“I advise anyone dealing with OCD to find a competent therapist who specializes in this illness.”
My son Dan was in college, and by the time I arrived at his dorm, he had not eaten in more than a week. He was spending hours at a time sitting in one particular chair, hunched over with his head in his hands, doing absolutely nothing. He could not enter most of the buildings on campus and could only do minimal amounts of work at specific times. To top it all off, he was self-injuring. My son was in the throes of severe OCD.
And so his summer was spent at a world-renowned residential program specializing in OCD. It was here that he stopped self-injuring and where he finally got the right treatment. I credit intensive exposure response prevention (ERP) therapy for literally saving his life. But there was a tradeoff. For Dan to function well enough to participate in ERP therapy, he needed medication. Within two weeks he was taking fluoxetine, clonazepam, and risperidone.
Dan made progress, and with a strong support system in place (a psychiatrist, a therapist who specialized in OCD, and his family) he headed back to college. Dan struggled with anxiety and depression throughout the semester, endured many medication changes, but never gave up.
I questioned Dan’s doctor about the effects of all his medications, but was told, in no uncertain terms, that he needed them. But when Dan was taking three more, I finally had enough. This was not my son; this was a walking zombie. It was time to find new doctors.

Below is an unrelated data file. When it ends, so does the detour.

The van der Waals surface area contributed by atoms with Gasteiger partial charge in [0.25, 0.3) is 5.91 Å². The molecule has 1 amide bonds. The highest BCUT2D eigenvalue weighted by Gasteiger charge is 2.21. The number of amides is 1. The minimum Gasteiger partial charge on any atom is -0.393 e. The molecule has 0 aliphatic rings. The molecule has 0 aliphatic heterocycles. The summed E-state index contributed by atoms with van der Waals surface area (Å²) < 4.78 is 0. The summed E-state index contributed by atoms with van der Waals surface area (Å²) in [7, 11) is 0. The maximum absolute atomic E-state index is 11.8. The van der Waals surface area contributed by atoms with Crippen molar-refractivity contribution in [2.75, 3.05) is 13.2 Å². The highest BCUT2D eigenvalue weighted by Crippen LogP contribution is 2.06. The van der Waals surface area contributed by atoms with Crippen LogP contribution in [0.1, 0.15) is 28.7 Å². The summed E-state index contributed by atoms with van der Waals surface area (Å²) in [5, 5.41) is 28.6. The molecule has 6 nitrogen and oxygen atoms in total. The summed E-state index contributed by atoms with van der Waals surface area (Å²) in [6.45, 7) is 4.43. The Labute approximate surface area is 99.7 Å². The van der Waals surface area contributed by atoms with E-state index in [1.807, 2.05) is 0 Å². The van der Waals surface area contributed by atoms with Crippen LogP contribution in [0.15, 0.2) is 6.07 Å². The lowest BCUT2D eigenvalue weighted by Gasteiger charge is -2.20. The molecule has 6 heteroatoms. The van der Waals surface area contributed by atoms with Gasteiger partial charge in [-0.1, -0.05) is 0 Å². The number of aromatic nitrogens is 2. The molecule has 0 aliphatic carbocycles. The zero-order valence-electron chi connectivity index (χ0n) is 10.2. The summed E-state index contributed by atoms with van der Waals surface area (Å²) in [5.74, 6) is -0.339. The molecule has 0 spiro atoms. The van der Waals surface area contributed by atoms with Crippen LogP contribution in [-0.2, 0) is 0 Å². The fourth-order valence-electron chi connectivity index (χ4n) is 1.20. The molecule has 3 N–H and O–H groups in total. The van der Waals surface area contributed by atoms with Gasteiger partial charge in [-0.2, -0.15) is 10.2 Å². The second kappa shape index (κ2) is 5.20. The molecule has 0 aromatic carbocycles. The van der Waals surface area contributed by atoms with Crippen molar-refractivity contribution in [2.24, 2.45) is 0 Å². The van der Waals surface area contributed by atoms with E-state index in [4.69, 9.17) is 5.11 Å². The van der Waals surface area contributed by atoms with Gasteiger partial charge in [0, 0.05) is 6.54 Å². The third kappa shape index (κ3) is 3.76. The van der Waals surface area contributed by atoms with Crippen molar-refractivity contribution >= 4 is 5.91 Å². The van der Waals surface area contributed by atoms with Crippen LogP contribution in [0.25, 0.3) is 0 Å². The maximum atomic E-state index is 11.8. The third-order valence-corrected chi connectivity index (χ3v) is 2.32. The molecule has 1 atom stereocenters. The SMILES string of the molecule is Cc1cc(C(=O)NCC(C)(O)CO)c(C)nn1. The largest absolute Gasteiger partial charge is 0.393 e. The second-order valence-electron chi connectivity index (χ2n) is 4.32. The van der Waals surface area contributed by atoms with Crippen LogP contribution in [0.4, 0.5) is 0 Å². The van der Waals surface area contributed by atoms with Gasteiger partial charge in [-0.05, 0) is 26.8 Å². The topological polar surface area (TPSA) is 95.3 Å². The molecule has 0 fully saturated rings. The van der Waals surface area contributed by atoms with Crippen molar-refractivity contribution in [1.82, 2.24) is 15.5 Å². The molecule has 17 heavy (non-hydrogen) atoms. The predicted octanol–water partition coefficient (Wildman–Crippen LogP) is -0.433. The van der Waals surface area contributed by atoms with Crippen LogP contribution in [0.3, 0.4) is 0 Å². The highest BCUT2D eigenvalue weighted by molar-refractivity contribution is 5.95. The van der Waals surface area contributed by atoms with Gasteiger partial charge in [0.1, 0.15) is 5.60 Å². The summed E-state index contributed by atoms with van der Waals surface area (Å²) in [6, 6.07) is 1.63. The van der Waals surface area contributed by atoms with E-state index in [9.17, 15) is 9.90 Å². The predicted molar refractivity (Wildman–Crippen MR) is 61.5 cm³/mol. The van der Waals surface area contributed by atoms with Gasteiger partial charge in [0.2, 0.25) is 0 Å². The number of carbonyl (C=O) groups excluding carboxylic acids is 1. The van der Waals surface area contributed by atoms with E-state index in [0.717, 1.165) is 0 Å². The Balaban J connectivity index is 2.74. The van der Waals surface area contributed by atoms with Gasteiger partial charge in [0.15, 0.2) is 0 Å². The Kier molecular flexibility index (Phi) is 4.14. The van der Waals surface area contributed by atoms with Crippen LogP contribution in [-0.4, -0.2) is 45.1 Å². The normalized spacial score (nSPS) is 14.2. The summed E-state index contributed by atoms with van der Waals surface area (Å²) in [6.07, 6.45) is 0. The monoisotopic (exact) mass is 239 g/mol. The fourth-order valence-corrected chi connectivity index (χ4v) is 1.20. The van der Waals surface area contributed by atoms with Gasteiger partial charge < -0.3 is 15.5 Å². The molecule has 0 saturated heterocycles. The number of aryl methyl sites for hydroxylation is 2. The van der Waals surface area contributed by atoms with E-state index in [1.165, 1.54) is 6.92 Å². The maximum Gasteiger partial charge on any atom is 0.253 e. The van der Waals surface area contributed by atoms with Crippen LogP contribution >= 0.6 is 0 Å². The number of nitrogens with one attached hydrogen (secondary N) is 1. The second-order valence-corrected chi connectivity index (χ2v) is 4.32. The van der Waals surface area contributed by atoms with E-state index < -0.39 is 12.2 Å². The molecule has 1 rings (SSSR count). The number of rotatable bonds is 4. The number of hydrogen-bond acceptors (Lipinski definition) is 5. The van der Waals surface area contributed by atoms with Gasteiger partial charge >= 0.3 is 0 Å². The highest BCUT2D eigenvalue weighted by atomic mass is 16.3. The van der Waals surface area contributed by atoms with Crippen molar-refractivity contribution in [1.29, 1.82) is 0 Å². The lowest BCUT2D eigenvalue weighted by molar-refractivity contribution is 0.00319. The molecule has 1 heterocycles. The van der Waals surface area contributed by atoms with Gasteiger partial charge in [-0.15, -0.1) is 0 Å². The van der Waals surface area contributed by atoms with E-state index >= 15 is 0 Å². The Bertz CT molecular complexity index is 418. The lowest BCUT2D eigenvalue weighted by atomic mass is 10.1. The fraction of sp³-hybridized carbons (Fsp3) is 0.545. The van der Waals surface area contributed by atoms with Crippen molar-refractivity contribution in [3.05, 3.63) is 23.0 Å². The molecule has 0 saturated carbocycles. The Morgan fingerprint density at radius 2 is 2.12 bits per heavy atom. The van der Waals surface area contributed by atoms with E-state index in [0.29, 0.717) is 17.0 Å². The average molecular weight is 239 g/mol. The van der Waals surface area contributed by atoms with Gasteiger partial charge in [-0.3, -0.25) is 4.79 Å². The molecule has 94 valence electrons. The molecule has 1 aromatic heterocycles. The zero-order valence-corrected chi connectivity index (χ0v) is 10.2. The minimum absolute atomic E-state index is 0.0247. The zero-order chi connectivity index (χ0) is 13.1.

I do not pretend to be an expert on this disorder, but I advise anyone dealing with OCD to find a competent therapist who specializes in this illness.
Connecting with new health care providers was the best thing we could have done. Dan’s complete physical and subsequent tests revealed tachycardia (fast heart rate), sky-high triglycerides, possible pericarditis, and a 35-pound weight gain in just a few months. These symptoms and conditions were all attributed to the drugs that he was taking.
Dan’s new psychiatrist began weaning him off of each medication with amazing results. It was as if layers and layers of crud were being scraped off while glimpses of my son were emerging. His test results returned to normal. The extra weight dropped off. His anxiety and depression lifted, and in Dan’s own words his OCD was “practically nonexistent.”
Now I’m not recommending that everyone stop taking medication for OCD, and I do believe that at some point Dan probably needed many of the meds he was taking. What I am saying is that we all need to be acutely aware of the potential side effects of some of these heavy-duty medications. Trust your instincts. Get another opinion. Do your own research.
Of course Dan’s story is far from over, but it is one of triumph. Now at age 21 he has been completely off of medication for two years, is back at school, and is living life to the fullest. Despite many obstacles, Dan fought his way back from severe OCD and reclaimed his life. He is living proof that there is hope for all OCD sufferers. Everyone needs to know that OCD, even if severe, is treatable.
Janet Singer’s son was debilitated by severe OCD. She writes a blog about her family’s finding its way through a maze of treatments and programs. Ms. Singer is a co-author with Seth J. Gillihan, PhD, of Overcoming OCD: A Journey to Recovery.